Welcome to the Chislehurst Society's site
There has been a settlement at Chislehurst for over a thousand years. The Anglo Saxon name means ‘stony wood’, appropriate even today.
Until the arrival of the railways in 1865 Chislehurst was very much a rural community, with a few large houses such as Kemnal, Frognal, Scadbury and Camden surrounding the Chislehurst commons. Two events in quick succession changed that forever. First the arrival of the railway in 1865 enabled merchants and professionals from the City of London to commute easily up to town, and the arrival, in 1871, of the exiled Emperor Napoleon III of France put Chislehurst on the map: it became a fashionable place to live.
The building boom that followed over the next fifty years changed Chislehurst beyond recognition. Much of the building was of large, high quality, Victorian mansions, and later, of smaller houses in the Arts and Crafts style, designed by some of the best architects at work at that time, some of whom came to live here themselves. We are fortunate that much of this building remains intact today.
The boom almost led to the disappearance of the commons themselves, but action by local residents resulted in an Act of Parliament preventing the Lord of the Manor from selling or developing the commons, thus preserving these open spaces for us all to enjoy. Later action by local residents have preserved Petts Woods and Scadbury Park for this and later generations’ benefit.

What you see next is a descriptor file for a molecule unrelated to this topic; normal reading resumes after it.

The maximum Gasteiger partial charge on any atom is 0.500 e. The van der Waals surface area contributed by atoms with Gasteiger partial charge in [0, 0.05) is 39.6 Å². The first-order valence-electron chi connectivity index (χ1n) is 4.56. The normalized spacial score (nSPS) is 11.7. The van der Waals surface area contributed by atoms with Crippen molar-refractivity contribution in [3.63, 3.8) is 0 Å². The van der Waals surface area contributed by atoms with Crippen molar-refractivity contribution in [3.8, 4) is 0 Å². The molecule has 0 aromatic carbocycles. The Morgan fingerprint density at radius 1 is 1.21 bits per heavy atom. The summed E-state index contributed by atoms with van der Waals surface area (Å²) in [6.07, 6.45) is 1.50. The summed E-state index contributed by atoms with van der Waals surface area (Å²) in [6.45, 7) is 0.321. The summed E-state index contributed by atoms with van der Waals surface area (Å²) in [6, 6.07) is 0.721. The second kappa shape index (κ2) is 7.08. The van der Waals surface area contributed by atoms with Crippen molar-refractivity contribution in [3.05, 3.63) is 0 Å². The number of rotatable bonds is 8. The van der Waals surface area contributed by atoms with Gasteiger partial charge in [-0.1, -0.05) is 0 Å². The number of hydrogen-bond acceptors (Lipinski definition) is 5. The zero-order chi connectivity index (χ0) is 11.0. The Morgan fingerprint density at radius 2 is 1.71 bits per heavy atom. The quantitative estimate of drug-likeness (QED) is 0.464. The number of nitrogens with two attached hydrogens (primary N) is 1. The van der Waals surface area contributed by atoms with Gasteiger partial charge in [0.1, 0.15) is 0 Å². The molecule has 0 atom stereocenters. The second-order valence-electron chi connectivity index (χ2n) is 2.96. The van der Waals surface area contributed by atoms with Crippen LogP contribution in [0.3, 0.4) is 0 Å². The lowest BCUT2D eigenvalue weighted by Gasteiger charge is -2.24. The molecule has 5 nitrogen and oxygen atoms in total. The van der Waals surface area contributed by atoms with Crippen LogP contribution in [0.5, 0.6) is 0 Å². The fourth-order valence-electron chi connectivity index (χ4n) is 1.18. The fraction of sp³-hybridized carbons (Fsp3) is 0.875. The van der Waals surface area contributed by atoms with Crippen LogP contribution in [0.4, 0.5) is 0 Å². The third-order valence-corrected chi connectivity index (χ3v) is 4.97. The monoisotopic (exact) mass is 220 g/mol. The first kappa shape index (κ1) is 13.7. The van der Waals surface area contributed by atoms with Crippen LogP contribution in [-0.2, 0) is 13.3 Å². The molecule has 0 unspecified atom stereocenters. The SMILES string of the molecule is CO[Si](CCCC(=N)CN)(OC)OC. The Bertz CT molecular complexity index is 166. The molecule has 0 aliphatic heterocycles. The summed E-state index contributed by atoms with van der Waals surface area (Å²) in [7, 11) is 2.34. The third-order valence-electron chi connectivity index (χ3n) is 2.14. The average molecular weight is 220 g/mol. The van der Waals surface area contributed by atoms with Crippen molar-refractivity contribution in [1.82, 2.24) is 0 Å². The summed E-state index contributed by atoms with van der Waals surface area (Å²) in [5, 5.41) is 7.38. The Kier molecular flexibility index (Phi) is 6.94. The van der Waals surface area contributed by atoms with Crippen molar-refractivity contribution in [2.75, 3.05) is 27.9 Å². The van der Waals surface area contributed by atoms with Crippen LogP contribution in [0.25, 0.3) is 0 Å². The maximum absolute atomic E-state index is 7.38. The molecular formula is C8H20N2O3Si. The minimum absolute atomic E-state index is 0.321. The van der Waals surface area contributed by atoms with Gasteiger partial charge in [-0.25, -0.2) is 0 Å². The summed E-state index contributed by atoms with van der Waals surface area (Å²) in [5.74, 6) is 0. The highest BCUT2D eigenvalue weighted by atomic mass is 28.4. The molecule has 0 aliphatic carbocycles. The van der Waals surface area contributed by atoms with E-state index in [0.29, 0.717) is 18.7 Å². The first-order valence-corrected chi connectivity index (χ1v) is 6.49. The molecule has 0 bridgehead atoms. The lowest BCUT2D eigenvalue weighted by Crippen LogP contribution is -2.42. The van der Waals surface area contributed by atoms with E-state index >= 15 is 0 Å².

Between the wars many more people came to live here, leading to another building boom, this time of smaller, more modern, houses. The Chislehurst Society started in 1934 as a residents’ association to ensure that the new residents were able to obtain the transport and support infrastructure they and their families needed.
About the Chislehurst Society
Maintaining the balance between preserving our heritage and supporting residents’ needs remains at the heart of what the Chislehurst Society stands for.
Planning. We look at all planning applications affecting Chislehurst and raise objections or observations where we have concerns.
Amenities. The Society liaises closely with representatives of the London Borough of Bromley, and we are respected for our views on local matters including planning, road safety, traffic, public transport, public safety, amenities, litter, trees, and open spaces.
Education. We work with the schools in and around Chislehurst. The Chislehurst Schools Forum meets three times a year, and enables us to work together for the benefit of schools, students and residents. The annual Environmental Awards demonstrate how we work with our students in an exciting way. We work with other local organisations to keep people aware of our present and past environment.
Local studies. The Society supports research and publication on historical or other matters of interest in Chislehurst, and arranges regular talks and study sessions. Our new History Group, an active research group, meets monthly.
Our environment. We play a leading part in the Chislehurst Business Group (formerly Town Centre Managemet Group) and the newly-created Chislehurst Town Team. We have a strong voice in protecting and improving local amenities and conserving the Green Belt and National Trust land. We work with other organisations, especially the Trustees of the Commons, to preserve our built and open environment and other features of Chislehurst, to ensure that we all benefit from our unique environment.
Grants. We are fortunate to be able to offer grants to local organisations whose activities meet our charitable objects.
With over 3,800 members, we are one of the largest civic societies in the UK. Membership is open to anyone regardless of where they live.